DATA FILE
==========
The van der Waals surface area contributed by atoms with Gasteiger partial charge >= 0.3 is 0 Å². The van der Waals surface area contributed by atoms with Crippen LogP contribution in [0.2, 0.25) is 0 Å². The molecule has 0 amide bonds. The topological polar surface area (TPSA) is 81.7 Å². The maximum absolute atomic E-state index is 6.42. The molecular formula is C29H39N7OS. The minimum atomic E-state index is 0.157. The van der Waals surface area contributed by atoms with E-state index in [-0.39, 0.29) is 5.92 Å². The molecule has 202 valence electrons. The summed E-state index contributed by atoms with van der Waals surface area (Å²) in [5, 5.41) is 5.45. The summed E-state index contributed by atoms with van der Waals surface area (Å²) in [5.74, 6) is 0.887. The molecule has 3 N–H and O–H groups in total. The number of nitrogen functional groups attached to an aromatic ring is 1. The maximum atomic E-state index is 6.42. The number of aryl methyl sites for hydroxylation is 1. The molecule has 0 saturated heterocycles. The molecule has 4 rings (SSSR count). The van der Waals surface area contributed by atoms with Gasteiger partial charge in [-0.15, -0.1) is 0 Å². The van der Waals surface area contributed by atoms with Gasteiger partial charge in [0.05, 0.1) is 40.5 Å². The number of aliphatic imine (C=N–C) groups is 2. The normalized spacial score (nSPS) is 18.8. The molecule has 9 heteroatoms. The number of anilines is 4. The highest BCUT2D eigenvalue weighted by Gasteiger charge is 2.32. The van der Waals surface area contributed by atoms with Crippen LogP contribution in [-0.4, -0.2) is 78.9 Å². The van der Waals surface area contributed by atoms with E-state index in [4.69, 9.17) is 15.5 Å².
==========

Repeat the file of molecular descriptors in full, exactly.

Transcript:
The van der Waals surface area contributed by atoms with Gasteiger partial charge >= 0.3 is 0 Å². The van der Waals surface area contributed by atoms with Crippen LogP contribution in [0.2, 0.25) is 0 Å². The molecule has 0 amide bonds. The topological polar surface area (TPSA) is 81.7 Å². The maximum absolute atomic E-state index is 6.42. The molecular formula is C29H39N7OS. The minimum atomic E-state index is 0.157. The van der Waals surface area contributed by atoms with E-state index in [-0.39, 0.29) is 5.92 Å². The molecule has 202 valence electrons. The summed E-state index contributed by atoms with van der Waals surface area (Å²) in [5, 5.41) is 5.45. The summed E-state index contributed by atoms with van der Waals surface area (Å²) in [5.74, 6) is 0.887. The molecule has 3 N–H and O–H groups in total. The number of nitrogen functional groups attached to an aromatic ring is 1. The maximum atomic E-state index is 6.42. The number of aryl methyl sites for hydroxylation is 1. The molecule has 0 saturated heterocycles. The molecule has 4 rings (SSSR count). The van der Waals surface area contributed by atoms with Gasteiger partial charge in [-0.15, -0.1) is 0 Å². The van der Waals surface area contributed by atoms with Gasteiger partial charge in [0.05, 0.1) is 40.5 Å². The number of aliphatic imine (C=N–C) groups is 2. The normalized spacial score (nSPS) is 18.8. The molecule has 9 heteroatoms. The number of anilines is 4. The highest BCUT2D eigenvalue weighted by Gasteiger charge is 2.32. The van der Waals surface area contributed by atoms with Crippen LogP contribution in [-0.4, -0.2) is 78.9 Å². The van der Waals surface area contributed by atoms with E-state index in [4.69, 9.17) is 15.5 Å².